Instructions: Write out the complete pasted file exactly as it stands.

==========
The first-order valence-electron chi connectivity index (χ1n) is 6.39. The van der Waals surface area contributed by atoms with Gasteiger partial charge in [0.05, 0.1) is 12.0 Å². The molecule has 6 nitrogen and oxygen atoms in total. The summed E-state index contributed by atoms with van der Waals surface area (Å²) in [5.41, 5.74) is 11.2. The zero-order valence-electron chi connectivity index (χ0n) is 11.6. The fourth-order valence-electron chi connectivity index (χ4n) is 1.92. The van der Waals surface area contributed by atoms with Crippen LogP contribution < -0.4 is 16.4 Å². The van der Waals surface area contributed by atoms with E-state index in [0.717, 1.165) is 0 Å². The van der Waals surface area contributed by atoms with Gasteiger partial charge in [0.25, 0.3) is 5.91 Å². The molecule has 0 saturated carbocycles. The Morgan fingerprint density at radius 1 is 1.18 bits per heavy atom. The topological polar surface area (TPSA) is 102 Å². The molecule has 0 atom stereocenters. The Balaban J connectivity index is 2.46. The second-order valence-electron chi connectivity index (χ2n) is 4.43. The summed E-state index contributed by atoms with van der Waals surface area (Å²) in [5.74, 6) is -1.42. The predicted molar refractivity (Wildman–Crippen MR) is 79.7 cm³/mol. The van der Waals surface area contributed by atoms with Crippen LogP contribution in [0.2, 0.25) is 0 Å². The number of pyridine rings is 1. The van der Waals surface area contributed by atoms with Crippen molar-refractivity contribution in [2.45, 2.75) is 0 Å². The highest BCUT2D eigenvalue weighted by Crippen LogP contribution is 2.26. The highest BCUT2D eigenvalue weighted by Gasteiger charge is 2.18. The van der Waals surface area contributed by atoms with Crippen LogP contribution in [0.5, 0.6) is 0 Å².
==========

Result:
The first-order valence-electron chi connectivity index (χ1n) is 6.39. The van der Waals surface area contributed by atoms with Gasteiger partial charge in [0.05, 0.1) is 12.0 Å². The molecule has 6 nitrogen and oxygen atoms in total. The summed E-state index contributed by atoms with van der Waals surface area (Å²) in [5.41, 5.74) is 11.2. The zero-order valence-electron chi connectivity index (χ0n) is 11.6. The fourth-order valence-electron chi connectivity index (χ4n) is 1.92. The van der Waals surface area contributed by atoms with Crippen LogP contribution < -0.4 is 16.4 Å². The van der Waals surface area contributed by atoms with E-state index in [0.717, 1.165) is 0 Å². The van der Waals surface area contributed by atoms with Gasteiger partial charge in [0.25, 0.3) is 5.91 Å². The molecule has 0 saturated carbocycles. The Morgan fingerprint density at radius 1 is 1.18 bits per heavy atom. The topological polar surface area (TPSA) is 102 Å². The molecule has 0 atom stereocenters. The Balaban J connectivity index is 2.46. The second-order valence-electron chi connectivity index (χ2n) is 4.43. The summed E-state index contributed by atoms with van der Waals surface area (Å²) in [5.74, 6) is -1.42. The predicted molar refractivity (Wildman–Crippen MR) is 79.7 cm³/mol. The van der Waals surface area contributed by atoms with Crippen LogP contribution in [0.2, 0.25) is 0 Å². The number of pyridine rings is 1. The van der Waals surface area contributed by atoms with Crippen molar-refractivity contribution in [2.45, 2.75) is 0 Å². The highest BCUT2D eigenvalue weighted by Crippen LogP contribution is 2.26. The highest BCUT2D eigenvalue weighted by Gasteiger charge is 2.18. The van der Waals surface area contributed by atoms with Crippen LogP contribution in [0.5, 0.6) is 0 Å².